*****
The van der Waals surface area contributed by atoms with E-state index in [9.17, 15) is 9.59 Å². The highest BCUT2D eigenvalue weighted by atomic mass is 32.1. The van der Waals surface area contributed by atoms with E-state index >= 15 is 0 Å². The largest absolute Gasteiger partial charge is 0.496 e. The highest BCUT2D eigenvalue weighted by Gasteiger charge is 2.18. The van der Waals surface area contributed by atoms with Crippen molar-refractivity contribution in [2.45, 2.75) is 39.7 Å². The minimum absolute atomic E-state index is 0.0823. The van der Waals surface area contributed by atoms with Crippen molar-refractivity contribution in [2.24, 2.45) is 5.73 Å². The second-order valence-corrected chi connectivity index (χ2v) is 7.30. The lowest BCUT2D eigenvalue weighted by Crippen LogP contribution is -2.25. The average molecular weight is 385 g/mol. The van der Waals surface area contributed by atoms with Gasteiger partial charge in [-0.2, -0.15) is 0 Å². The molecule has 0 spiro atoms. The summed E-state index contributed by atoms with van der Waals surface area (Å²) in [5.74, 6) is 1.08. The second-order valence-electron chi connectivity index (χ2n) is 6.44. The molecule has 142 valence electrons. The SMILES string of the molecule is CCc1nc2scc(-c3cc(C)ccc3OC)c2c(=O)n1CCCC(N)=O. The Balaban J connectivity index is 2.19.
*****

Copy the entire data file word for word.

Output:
The van der Waals surface area contributed by atoms with E-state index in [9.17, 15) is 9.59 Å². The highest BCUT2D eigenvalue weighted by atomic mass is 32.1. The van der Waals surface area contributed by atoms with E-state index >= 15 is 0 Å². The largest absolute Gasteiger partial charge is 0.496 e. The highest BCUT2D eigenvalue weighted by Gasteiger charge is 2.18. The van der Waals surface area contributed by atoms with Crippen molar-refractivity contribution in [2.45, 2.75) is 39.7 Å². The minimum absolute atomic E-state index is 0.0823. The van der Waals surface area contributed by atoms with Crippen molar-refractivity contribution in [2.24, 2.45) is 5.73 Å². The second-order valence-corrected chi connectivity index (χ2v) is 7.30. The lowest BCUT2D eigenvalue weighted by Crippen LogP contribution is -2.25. The average molecular weight is 385 g/mol. The van der Waals surface area contributed by atoms with Gasteiger partial charge in [-0.2, -0.15) is 0 Å². The molecule has 0 spiro atoms. The summed E-state index contributed by atoms with van der Waals surface area (Å²) in [5.74, 6) is 1.08. The second-order valence-electron chi connectivity index (χ2n) is 6.44. The molecule has 142 valence electrons. The SMILES string of the molecule is CCc1nc2scc(-c3cc(C)ccc3OC)c2c(=O)n1CCCC(N)=O. The Balaban J connectivity index is 2.19.